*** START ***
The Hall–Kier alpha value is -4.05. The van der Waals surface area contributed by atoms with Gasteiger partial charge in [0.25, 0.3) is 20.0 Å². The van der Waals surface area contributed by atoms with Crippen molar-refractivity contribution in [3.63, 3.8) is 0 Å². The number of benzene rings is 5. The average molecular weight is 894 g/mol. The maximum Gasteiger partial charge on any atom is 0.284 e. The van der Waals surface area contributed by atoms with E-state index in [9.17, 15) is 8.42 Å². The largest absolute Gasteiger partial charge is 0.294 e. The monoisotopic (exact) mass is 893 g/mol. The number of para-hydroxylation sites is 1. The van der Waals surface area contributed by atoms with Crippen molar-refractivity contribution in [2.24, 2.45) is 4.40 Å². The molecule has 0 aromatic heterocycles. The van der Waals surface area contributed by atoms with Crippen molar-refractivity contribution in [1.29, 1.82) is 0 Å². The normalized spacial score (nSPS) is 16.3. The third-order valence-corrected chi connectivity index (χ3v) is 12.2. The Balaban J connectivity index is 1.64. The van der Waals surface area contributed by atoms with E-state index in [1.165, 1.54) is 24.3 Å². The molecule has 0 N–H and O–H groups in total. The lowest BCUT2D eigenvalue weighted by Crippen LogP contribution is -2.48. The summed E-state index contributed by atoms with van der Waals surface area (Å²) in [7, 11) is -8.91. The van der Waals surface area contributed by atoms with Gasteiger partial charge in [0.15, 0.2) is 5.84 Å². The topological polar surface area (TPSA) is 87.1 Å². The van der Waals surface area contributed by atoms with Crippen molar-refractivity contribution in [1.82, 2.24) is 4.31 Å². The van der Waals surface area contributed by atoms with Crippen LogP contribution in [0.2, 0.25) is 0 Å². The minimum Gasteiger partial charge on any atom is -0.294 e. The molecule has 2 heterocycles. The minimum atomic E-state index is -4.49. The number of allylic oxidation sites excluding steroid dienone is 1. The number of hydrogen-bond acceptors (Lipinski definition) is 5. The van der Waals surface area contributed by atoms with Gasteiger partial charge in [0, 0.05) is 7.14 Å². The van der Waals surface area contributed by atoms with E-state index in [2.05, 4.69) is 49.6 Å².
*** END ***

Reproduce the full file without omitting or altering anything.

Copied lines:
The Hall–Kier alpha value is -4.05. The van der Waals surface area contributed by atoms with Gasteiger partial charge in [0.25, 0.3) is 20.0 Å². The van der Waals surface area contributed by atoms with Crippen molar-refractivity contribution in [3.63, 3.8) is 0 Å². The number of benzene rings is 5. The average molecular weight is 894 g/mol. The maximum Gasteiger partial charge on any atom is 0.284 e. The van der Waals surface area contributed by atoms with E-state index in [9.17, 15) is 8.42 Å². The largest absolute Gasteiger partial charge is 0.294 e. The monoisotopic (exact) mass is 893 g/mol. The number of para-hydroxylation sites is 1. The van der Waals surface area contributed by atoms with Crippen molar-refractivity contribution in [2.24, 2.45) is 4.40 Å². The molecule has 0 aromatic heterocycles. The van der Waals surface area contributed by atoms with Crippen molar-refractivity contribution in [1.29, 1.82) is 0 Å². The normalized spacial score (nSPS) is 16.3. The third-order valence-corrected chi connectivity index (χ3v) is 12.2. The Balaban J connectivity index is 1.64. The van der Waals surface area contributed by atoms with E-state index in [1.165, 1.54) is 24.3 Å². The molecule has 0 N–H and O–H groups in total. The lowest BCUT2D eigenvalue weighted by Crippen LogP contribution is -2.48. The summed E-state index contributed by atoms with van der Waals surface area (Å²) in [7, 11) is -8.91. The van der Waals surface area contributed by atoms with Gasteiger partial charge in [0.15, 0.2) is 5.84 Å². The topological polar surface area (TPSA) is 87.1 Å². The van der Waals surface area contributed by atoms with Crippen molar-refractivity contribution in [1.82, 2.24) is 4.31 Å². The van der Waals surface area contributed by atoms with Crippen LogP contribution in [0.2, 0.25) is 0 Å². The minimum Gasteiger partial charge on any atom is -0.294 e. The molecule has 2 heterocycles. The minimum atomic E-state index is -4.49. The number of allylic oxidation sites excluding steroid dienone is 1. The number of hydrogen-bond acceptors (Lipinski definition) is 5. The van der Waals surface area contributed by atoms with Gasteiger partial charge in [0, 0.05) is 7.14 Å². The van der Waals surface area contributed by atoms with E-state index in [2.05, 4.69) is 49.6 Å².